The houses and castles that grace the UK have often been used as the settings for some of Hollywood’s biggest blockbusters.
Whether it’s a period drama or an action thriller, England’s finest homes provide film directors with the perfect settings to create their masterpieces. So which stately homes have hit the big screen? Come and take a look at the top ten houses that have made it in the movies!
Pride and Prejudice – Chatsworth House
Chatsworth House represented Pemberley, Mr Darcy’s home, in the 2005 film adaptation of Pride and Prejudice staring Keira Knightly. This stately home is in North Derbyshire and has housed the Cavendish family since 1549. It costs £4 million a year to keep this huge house looking lovely and is preserved by The Chatsworth House Trust which pays an annual rent of just £1!
Brideshead Revisited – Castle Howard
In addition to being used as Brideshead in both the TV series and 2008 film adaptation of this classic novel by Evelyn Waugh, Castle Howard has been used in the films The Buccaneers and Garfield: A Tail of Two Kitties. This stately home situated in North Yorkshire was built between 1699 and 1712 for the 3rd Earl of Carlisle. Up until the 1950’s Castle Howard was served by its own railway station, also called Castle Howard.
Harry Potter – Lacock Abbey
This abbey has seen its fair share of celebrities, from Daniel Radcliffe in the Harry Potter films, to Scarlet Johansson and Natalie Portman in the film adaption of the historical novel The Other Boleyn Girl. Both the abbey and the town of Lacock itself have featured heavily in most of Harry Potter films and were also used as the setting for the BBC television series of Pride and Prejudice. The abbey was founded in the early 13th century by Ela, Countess of Salisbury, as an Augustinian nunnery.
The Young Victoria – Ham House
The 2009 film, The Young Victoria, used Ham House to resemble Kensington Palace. Located in Richmond beside the River Thames, the National Trust claims this house is “unique in Europe as the most complete survival of 17th century fashion and power”. Ham house is also said to be haunted by the Duchess of Lauderdale and her dog! Numerous visitors have claimed to see a dog running up and down the corridors though no dogs are allowed in the building!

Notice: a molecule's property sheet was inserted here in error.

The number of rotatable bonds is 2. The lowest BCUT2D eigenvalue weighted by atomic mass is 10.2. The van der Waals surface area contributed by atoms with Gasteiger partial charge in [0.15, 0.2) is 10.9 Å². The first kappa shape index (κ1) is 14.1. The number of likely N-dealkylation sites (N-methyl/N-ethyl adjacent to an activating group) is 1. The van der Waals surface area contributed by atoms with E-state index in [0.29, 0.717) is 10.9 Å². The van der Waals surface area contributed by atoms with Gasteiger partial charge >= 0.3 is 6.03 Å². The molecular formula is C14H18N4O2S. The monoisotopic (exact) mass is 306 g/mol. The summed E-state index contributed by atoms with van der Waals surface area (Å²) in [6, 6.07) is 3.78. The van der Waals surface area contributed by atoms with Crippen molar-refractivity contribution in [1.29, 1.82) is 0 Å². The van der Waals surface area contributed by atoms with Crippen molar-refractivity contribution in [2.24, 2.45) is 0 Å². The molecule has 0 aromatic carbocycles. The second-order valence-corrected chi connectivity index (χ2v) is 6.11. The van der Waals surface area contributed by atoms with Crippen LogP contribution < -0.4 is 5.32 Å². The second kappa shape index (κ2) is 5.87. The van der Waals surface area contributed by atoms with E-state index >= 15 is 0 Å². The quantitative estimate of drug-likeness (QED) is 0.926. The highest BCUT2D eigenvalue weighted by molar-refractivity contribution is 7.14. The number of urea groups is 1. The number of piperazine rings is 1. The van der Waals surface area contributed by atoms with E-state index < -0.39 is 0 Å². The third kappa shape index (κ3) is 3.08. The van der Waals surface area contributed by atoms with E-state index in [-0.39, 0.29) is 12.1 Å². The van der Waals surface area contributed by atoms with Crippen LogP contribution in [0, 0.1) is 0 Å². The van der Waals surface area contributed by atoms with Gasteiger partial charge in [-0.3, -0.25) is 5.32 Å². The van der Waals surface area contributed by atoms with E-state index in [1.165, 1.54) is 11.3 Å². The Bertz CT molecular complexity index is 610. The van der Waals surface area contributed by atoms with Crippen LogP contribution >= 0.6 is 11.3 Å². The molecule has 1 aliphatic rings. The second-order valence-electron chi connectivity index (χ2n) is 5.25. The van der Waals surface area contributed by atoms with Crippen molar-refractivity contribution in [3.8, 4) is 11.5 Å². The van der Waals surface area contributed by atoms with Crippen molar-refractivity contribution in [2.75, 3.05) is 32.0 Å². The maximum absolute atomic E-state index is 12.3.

The Dark Knight Rises – Osterley Park
Osterley Park and Houses became Wayne Manor in this summer’s blockbuster smash, The Dark Knight Rises. This stunning mansion and the land surrounding it are situated in the west London suburb of Hounslow. To celebrate Osterley’s contribution to film and TV, the house has opened up a new exhibition, Real to Reel, showcasing the talent that has used the building over the years.
The Awakening – Lyme Park
The mansion house of Lyme Park played the role of the spooky boys’ boarding school in the supernatural thriller, The Awakening. The house is the largest in Cheshire and like all the other houses on this list, it is Grade I listed.
Sherlock Holmes: A Game of Shadows – Knole House
This English country house is located in west Kent and is one of England’s largest houses. It is often referred to as a calendar house as it has 365 rooms, 52 staircases, 12 entrances and 7 courtyards.
Alice in Wonderland – Antony House
Tim Burton chose this stunning location to be the backdrop for his film production of the 2010 film, Alice in Wonderland. Built between 1711 and 1721 this 18th century house is currently inhabited by Sir Richard Carew Pole along with his family.
The Duchess – Kedleston Hall
The impressive Kendleston Hall starred as the home of Georgiana, the Duchess of Devonshire in the 2008 film, The Duchess. The house is often seen as one of the best examples of famous architect Robert Adam’s work.
Downton Abbey – Highclere Castle
Last but not least is Highclere Castle, best known as the backdrop for the extremely successful TV drama, Downton Abbey. This Jacobethan stately home, located in Hampshire, has been home to the Carnarvon family since 1679.